Seeing that fam. Θ includes the main authorities for what von Soden calls the "I text," with the three all-important exceptions of D, the Old Latin and the Old Syriac, it seemed worthwhile to ask whether his theory that this text represents a recension by Pamphilus, the friend of Eusebius, would hold good, provided the authorities for it were restricted to fam Θ. I, therefore, turned to his discussion (vol. i. p. 1494) of the quotations of Eusebius of Caesarea, whom he regards as the leading patristic authority for the I text. It appeared, however, that, though a majority of the readings quoted from Eusebius are to be found in fam. Θ, a notable feature of the text of Eusebius is the number of passages in which he gives a reading found only in D. From this follows the important negative conclusion—fam. Θ does not represent the text of Eusebius. The facts, however, would be quite consistent with the hypothesis that the text of Eusebius had much the same relation to that of fam. Θ as א C L 33 bear to B, i.e. that the text of Eusebius represents a somewhat degenerate form of the text found in fam. Θ a degeneration largely due to mixture with a text of the D type.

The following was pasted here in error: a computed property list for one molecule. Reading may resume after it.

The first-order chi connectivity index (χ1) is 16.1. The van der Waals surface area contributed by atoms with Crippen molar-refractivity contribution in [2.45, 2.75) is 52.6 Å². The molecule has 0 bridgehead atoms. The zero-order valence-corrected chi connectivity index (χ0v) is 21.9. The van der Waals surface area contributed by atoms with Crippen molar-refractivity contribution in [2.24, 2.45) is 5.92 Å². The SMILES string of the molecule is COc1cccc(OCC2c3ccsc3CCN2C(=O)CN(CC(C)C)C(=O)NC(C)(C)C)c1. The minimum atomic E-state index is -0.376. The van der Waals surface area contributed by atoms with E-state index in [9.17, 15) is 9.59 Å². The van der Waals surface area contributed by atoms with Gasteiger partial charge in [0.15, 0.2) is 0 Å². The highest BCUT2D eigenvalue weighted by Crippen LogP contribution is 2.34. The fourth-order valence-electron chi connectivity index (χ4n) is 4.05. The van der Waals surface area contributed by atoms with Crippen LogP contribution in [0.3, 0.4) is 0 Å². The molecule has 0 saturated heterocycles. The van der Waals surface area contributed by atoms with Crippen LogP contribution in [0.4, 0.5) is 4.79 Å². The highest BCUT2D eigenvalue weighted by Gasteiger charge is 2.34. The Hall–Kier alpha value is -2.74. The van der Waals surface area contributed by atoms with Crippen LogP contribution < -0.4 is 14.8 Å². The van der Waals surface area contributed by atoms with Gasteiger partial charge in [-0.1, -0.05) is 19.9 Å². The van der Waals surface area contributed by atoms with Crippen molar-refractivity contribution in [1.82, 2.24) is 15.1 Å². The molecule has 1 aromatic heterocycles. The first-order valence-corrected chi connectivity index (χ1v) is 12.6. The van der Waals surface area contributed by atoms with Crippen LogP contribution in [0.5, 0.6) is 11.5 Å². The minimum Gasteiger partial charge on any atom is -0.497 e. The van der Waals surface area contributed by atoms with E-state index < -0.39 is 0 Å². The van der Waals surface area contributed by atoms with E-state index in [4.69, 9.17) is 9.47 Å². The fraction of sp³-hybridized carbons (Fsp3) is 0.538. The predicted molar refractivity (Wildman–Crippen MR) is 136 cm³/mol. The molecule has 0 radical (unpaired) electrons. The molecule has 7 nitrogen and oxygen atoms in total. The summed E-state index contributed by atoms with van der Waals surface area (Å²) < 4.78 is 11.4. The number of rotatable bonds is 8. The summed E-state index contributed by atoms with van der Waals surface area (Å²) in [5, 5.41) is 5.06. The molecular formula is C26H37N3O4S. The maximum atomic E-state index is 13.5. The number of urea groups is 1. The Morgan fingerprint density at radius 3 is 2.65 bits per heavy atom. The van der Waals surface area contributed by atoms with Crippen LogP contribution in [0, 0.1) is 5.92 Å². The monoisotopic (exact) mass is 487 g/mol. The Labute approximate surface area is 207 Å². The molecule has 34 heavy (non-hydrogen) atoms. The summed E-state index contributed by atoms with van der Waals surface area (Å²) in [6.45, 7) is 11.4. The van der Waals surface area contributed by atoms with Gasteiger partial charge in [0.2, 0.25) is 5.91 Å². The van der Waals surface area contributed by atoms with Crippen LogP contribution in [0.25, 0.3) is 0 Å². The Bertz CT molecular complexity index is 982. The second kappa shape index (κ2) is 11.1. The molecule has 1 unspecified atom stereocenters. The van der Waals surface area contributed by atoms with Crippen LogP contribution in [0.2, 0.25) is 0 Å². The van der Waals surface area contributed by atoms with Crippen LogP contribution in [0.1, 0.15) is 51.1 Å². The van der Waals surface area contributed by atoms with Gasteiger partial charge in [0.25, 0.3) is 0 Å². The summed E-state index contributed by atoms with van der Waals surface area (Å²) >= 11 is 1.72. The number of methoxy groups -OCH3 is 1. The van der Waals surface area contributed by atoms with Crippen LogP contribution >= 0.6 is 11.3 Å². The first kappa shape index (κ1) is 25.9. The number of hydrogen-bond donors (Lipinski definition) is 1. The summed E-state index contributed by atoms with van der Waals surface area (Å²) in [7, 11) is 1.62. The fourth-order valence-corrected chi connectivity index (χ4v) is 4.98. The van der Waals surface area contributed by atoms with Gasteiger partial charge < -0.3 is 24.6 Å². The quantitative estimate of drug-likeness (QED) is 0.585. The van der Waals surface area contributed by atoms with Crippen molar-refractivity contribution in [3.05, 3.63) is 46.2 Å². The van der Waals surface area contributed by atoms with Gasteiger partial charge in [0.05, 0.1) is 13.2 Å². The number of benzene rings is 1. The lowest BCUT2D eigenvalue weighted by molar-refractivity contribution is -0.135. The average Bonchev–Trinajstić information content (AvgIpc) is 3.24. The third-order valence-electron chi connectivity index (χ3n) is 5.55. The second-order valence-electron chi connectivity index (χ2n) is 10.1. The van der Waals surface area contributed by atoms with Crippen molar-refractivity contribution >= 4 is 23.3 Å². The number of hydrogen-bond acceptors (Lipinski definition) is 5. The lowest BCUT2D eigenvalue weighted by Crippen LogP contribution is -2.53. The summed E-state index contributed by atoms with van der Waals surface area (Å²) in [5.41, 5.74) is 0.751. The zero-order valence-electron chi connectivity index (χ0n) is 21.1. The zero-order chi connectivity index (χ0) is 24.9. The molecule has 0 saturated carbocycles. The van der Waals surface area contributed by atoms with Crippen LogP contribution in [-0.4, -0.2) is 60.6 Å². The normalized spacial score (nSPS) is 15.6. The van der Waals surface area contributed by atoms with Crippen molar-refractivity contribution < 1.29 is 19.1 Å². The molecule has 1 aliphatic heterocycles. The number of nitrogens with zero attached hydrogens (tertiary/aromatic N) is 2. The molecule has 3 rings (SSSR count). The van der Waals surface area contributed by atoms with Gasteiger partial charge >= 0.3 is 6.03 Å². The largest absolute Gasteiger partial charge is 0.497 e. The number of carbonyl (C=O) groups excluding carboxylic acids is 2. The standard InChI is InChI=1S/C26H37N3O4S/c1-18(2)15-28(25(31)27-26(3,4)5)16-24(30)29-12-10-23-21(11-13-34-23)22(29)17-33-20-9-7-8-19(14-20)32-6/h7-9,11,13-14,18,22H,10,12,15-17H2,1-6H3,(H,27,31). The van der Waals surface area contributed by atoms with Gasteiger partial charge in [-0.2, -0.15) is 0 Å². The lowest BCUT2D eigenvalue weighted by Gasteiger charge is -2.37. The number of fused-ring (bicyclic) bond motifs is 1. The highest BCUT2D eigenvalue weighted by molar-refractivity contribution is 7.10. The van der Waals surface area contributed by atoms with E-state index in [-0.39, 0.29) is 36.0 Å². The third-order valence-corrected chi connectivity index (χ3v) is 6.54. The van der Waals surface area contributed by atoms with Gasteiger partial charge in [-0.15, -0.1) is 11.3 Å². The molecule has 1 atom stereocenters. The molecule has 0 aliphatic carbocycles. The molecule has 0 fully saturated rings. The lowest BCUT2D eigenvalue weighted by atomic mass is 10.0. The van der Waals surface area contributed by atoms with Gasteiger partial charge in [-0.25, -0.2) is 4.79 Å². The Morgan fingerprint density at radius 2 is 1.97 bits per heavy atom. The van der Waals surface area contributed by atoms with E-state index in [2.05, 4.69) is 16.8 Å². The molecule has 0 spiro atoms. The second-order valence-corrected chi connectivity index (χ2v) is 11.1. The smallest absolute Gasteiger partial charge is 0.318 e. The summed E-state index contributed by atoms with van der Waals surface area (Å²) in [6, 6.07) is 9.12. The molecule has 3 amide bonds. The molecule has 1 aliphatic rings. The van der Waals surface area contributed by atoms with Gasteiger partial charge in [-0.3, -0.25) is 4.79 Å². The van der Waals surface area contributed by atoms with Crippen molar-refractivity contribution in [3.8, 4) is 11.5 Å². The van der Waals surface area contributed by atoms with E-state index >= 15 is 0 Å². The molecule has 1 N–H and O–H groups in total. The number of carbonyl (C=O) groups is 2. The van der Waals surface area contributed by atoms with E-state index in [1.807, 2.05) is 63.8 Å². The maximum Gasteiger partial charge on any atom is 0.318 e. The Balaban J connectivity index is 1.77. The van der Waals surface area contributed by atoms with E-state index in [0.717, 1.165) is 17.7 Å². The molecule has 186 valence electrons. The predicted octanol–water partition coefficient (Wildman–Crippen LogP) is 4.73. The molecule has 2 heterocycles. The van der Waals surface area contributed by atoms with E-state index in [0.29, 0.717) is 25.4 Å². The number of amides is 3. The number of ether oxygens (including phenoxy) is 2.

At this point there flashed across my mind the distinction between the two texts used by Origen which was worked out as long ago as 1811 by Griesbach in his Commentarius Criticus [Part II. pp. x-xxxvi.] a book to which my attention had been called by Prof. C. H. Turner some months before. Griesbach's thesis was that Origen in his Commentary on John used an "Alexandrian" text of Mark for Mk. i.-xi., and a "mixed text" for the remainder of the Gospel, but that he used a "Western" text of Mark in his Commentary on Matthew and in his Exhortation to Martyrdom, both of which belong entirely to the period when he lived in Caesarea. It occurred to me to review the evidence submitted by Griesbach in the light of MSS. of the Gospels which have only been discovered or properly edited since his time.
The results were astonishing.

Two points became clear,

  1. The difference noticed by Griesbach between the use of an "Alexandrian" and of a "mixed" text of Mark corresponds to the change, not from the earlier to the later chapters of Mark, but from the earlier to the later books of the Commentary on John,